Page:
|Sisters (from left) Kim, Minah and Tran Dao opened a Northbrook restaurant and coffee bar, Basu, in late February. Kim encouraged her younger sisters to quit their jobs and go into the restaurant business. “It’s very bad timing,” she said.|
Sarah Stegner looked at the deserted dining room of her restaurant at 6 p.m. Monday and said words that perhaps no professional chef has ever uttered before:
“I was afraid it was going to be too packed.”
|Sarah Stegner, chef at Prairie Grass Cafe in Northbrook, with husband |
and co-owrner Rohit Nambiar. “The plan is to keep cooking,” she said
She was explaining why, even though she could have held a final, last hurrah dinner at her Prairie Grass Cafe before Gov. J.B. Pritzker’s order to indefinitely close all Illinois restaurants and bars went into effect, “that’s not the right thing to do.”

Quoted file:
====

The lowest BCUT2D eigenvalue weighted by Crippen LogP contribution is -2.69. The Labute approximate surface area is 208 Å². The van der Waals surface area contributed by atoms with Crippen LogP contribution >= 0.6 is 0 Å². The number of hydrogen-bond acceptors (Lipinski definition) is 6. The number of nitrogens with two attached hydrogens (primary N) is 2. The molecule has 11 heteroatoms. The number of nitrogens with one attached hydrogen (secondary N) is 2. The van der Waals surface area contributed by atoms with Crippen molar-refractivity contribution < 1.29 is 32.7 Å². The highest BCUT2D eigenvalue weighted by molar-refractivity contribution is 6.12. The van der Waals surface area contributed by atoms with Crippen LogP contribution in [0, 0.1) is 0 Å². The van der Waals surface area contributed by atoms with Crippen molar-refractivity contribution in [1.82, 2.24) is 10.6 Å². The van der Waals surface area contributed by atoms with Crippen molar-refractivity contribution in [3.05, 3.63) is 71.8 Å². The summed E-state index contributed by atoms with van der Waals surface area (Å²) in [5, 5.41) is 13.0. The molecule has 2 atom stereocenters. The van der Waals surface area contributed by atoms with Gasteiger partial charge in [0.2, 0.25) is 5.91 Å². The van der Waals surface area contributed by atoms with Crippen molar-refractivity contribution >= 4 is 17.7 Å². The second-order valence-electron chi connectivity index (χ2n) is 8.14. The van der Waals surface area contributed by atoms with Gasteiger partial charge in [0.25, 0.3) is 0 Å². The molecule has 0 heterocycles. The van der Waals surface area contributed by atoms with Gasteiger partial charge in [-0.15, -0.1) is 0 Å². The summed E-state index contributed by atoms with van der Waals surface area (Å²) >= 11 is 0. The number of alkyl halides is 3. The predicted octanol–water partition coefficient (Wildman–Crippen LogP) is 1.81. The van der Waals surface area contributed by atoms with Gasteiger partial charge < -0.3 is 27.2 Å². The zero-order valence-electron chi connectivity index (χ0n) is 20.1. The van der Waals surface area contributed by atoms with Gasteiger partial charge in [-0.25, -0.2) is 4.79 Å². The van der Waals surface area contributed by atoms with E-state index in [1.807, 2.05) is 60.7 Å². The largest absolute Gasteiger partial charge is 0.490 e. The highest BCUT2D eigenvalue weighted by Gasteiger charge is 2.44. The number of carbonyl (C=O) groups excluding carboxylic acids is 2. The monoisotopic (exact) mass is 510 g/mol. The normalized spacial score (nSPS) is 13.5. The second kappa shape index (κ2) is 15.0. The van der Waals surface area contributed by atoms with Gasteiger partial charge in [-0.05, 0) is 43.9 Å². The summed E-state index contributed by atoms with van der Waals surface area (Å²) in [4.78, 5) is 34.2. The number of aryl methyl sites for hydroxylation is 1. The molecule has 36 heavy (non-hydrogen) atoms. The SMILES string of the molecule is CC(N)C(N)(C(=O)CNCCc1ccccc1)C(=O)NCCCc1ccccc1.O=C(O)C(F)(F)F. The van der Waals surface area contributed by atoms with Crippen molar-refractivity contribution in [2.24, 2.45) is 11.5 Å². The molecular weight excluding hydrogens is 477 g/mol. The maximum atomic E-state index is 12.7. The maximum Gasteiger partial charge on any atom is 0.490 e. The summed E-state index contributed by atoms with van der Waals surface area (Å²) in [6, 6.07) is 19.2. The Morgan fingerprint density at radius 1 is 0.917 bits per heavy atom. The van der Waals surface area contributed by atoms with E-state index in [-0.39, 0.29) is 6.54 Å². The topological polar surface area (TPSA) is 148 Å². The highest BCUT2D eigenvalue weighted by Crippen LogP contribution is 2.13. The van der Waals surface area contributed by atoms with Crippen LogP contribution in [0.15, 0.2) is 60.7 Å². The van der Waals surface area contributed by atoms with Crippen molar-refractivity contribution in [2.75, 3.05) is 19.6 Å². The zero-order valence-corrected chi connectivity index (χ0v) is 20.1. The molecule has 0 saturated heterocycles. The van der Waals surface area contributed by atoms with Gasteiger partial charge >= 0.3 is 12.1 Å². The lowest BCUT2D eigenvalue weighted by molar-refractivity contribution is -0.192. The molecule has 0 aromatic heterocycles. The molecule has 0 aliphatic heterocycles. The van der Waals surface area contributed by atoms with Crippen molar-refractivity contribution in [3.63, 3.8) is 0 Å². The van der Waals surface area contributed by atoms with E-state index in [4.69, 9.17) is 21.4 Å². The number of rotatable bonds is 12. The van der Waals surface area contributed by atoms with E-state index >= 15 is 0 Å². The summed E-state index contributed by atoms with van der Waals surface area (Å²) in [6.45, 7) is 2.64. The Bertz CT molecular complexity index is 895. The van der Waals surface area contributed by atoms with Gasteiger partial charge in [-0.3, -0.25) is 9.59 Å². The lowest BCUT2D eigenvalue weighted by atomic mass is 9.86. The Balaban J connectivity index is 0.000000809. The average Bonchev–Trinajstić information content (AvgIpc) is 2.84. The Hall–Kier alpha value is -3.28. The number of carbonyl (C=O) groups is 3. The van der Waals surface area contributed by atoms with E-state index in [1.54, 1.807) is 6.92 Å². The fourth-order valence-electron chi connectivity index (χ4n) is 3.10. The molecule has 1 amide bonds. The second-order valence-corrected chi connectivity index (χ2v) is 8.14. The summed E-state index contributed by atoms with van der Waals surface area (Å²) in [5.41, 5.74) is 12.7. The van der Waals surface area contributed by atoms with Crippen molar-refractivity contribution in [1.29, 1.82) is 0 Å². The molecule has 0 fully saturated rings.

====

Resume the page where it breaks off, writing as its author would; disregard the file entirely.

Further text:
She said it twice.
“That’s not the right thing to do.”
While a goodbye dinner would have raked in money that she, her partners and staff may desperately need in the weeks and months to come, it would also put those who love her Northbrook restaurant in jeopardy for contracting the virus. That, she was unwilling to do.
Instead, Prairie Grass, like many restaurants, is offering carry-out. I was there picking up dinner out of a sense of moral duty. Part of what gives Chicago its luster is the bountiful array of unique and delightful restaurants in and around the city, from beloved hot dog stands to world-famous 3-Michelin-star eateries. They have been there for us, framing the joyous moments of our lives — we had our 25th wedding anniversary dinner at Prairie Grass. It seems natural for customers to stand with them now that they need us most.
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